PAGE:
August isn’t just a month, it’s also an adjective, and I might be moved to use it when describing Simon Proffitt, aka Carnedd Aur. Certainly if I happened to be talking about conceptual, Welsh, underground analogue format music – something this monthly column gives me a chance to do. Proffitt, who ran the Fourier Transform label in Cardiff some time back and now lives in north Wales, has recorded under several names. Based on Beetles, an album-length tape released by German label Superpolar, Carnedd Aur is his outlet for hypnotic techno-ish compositions. All its eight tracks are named after species of beetle, some feeling especially right for this sort of rushing, shimmering electronica (Rusty Click; Dune Chafer); as Proffitt infers in the blurb, this is way more conventionally accessible than his average output, though in fact is an experiment on his personal terms.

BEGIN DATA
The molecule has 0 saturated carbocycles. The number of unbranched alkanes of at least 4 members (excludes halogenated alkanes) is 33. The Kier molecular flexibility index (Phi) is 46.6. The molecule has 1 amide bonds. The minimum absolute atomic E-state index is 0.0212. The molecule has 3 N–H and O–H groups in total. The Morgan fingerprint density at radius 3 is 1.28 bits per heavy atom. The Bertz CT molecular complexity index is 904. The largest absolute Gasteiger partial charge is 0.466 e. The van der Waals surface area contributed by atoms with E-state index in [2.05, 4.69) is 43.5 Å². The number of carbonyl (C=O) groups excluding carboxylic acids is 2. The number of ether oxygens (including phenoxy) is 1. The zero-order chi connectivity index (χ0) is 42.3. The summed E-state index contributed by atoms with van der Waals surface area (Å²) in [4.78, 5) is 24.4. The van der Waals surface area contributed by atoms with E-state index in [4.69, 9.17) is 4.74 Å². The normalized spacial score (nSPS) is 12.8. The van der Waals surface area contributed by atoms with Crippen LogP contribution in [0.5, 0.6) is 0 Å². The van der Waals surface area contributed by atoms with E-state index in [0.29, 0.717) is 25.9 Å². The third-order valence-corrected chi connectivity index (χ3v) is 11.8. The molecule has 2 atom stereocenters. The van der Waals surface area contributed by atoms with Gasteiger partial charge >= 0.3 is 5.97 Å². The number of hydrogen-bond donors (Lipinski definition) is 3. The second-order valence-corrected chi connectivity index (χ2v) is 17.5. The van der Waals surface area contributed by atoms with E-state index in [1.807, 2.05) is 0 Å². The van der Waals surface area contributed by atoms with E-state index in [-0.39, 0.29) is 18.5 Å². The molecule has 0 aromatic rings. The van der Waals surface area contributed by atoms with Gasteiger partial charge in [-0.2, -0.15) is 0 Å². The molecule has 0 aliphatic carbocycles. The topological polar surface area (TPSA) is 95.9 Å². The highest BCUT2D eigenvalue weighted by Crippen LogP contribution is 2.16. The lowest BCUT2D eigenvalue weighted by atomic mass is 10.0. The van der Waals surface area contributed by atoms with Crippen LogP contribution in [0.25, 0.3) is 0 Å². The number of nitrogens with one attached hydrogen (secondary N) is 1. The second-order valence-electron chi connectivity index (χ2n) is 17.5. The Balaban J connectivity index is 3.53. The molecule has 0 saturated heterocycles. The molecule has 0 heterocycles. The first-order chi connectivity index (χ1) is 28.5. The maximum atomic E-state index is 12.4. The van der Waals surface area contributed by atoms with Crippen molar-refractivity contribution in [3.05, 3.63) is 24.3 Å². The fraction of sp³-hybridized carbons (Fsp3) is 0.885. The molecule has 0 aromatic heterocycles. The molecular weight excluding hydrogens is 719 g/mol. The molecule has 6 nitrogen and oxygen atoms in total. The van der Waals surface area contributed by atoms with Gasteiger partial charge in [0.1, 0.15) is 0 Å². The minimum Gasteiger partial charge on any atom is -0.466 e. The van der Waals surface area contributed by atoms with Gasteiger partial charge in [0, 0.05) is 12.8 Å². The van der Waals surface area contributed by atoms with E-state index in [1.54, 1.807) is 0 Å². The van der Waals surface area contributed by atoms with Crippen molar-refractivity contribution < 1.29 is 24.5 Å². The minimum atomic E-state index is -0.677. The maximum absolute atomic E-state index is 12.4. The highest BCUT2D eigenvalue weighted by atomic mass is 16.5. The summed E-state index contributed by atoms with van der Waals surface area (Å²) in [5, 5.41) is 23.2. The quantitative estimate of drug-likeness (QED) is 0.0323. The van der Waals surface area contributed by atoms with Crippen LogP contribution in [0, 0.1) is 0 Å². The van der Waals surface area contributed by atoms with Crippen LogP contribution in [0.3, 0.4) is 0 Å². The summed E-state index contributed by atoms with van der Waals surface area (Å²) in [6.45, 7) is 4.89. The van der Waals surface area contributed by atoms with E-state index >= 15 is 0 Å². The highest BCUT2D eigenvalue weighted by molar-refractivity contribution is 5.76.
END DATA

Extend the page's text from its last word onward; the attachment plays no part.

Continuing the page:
Cardiff’s Rhiannon Lowe was interviewed for Buzz earlier this month about her new art exhibition Cekca Het: Trans Panic, and the inspiration behind it. As part of the exhibition, Lowe made Mini and Maxi: two tapes of gnarly electronic music, also under the name Cekca Het. Tracks are titled with a sort of offhand descriptiveness generally associated with first-take demos (Whistler Arpeggio Thing for example), and this carries over to the music too, but in a good way. Uncompromising synthesised spontaneity with few tangible rhythms but bags of cool judders and creepy sounds. Hails!